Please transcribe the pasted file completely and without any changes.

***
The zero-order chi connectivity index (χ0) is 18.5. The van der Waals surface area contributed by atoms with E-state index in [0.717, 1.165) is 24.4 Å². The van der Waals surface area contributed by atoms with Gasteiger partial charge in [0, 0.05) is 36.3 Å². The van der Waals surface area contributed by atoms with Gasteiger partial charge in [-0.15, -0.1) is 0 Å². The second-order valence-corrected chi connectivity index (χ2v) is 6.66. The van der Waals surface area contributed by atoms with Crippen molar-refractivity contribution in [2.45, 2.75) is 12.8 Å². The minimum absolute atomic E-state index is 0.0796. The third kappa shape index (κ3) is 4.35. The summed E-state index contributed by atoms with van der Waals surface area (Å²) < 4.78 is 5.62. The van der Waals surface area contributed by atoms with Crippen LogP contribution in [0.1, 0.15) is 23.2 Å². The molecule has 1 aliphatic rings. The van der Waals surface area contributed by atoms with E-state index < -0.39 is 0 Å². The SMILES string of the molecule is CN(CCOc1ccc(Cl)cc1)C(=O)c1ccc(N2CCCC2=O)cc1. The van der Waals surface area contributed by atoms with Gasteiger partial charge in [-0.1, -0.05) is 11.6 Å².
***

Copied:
The zero-order chi connectivity index (χ0) is 18.5. The van der Waals surface area contributed by atoms with E-state index in [0.717, 1.165) is 24.4 Å². The van der Waals surface area contributed by atoms with Gasteiger partial charge in [0, 0.05) is 36.3 Å². The van der Waals surface area contributed by atoms with Gasteiger partial charge in [-0.15, -0.1) is 0 Å². The second-order valence-corrected chi connectivity index (χ2v) is 6.66. The van der Waals surface area contributed by atoms with Crippen molar-refractivity contribution in [2.45, 2.75) is 12.8 Å². The minimum absolute atomic E-state index is 0.0796. The third kappa shape index (κ3) is 4.35. The summed E-state index contributed by atoms with van der Waals surface area (Å²) < 4.78 is 5.62. The van der Waals surface area contributed by atoms with Crippen LogP contribution in [0.1, 0.15) is 23.2 Å². The molecule has 1 aliphatic rings. The van der Waals surface area contributed by atoms with E-state index < -0.39 is 0 Å². The SMILES string of the molecule is CN(CCOc1ccc(Cl)cc1)C(=O)c1ccc(N2CCCC2=O)cc1. The van der Waals surface area contributed by atoms with Gasteiger partial charge in [-0.1, -0.05) is 11.6 Å².